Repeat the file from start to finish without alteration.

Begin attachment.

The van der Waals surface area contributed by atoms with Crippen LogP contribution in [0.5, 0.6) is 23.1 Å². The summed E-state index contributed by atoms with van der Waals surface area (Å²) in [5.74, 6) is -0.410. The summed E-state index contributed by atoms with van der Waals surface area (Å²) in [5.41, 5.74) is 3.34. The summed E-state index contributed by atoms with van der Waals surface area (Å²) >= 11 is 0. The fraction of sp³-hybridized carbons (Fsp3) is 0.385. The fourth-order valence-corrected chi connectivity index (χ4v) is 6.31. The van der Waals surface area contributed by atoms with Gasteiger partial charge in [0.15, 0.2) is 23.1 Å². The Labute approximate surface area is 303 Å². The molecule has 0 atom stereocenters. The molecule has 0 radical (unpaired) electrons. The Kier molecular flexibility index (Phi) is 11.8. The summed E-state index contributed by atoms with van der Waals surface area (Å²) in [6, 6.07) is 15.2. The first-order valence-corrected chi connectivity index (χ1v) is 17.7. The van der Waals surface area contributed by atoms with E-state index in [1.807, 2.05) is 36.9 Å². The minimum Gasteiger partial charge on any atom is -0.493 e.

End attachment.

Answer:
The van der Waals surface area contributed by atoms with Crippen LogP contribution in [0.5, 0.6) is 23.1 Å². The summed E-state index contributed by atoms with van der Waals surface area (Å²) in [5.74, 6) is -0.410. The summed E-state index contributed by atoms with van der Waals surface area (Å²) in [5.41, 5.74) is 3.34. The summed E-state index contributed by atoms with van der Waals surface area (Å²) >= 11 is 0. The fraction of sp³-hybridized carbons (Fsp3) is 0.385. The fourth-order valence-corrected chi connectivity index (χ4v) is 6.31. The van der Waals surface area contributed by atoms with Gasteiger partial charge in [0.15, 0.2) is 23.1 Å². The Labute approximate surface area is 303 Å². The molecule has 0 atom stereocenters. The molecule has 0 radical (unpaired) electrons. The Kier molecular flexibility index (Phi) is 11.8. The summed E-state index contributed by atoms with van der Waals surface area (Å²) in [6, 6.07) is 15.2. The first-order valence-corrected chi connectivity index (χ1v) is 17.7. The van der Waals surface area contributed by atoms with E-state index in [1.807, 2.05) is 36.9 Å². The minimum Gasteiger partial charge on any atom is -0.493 e.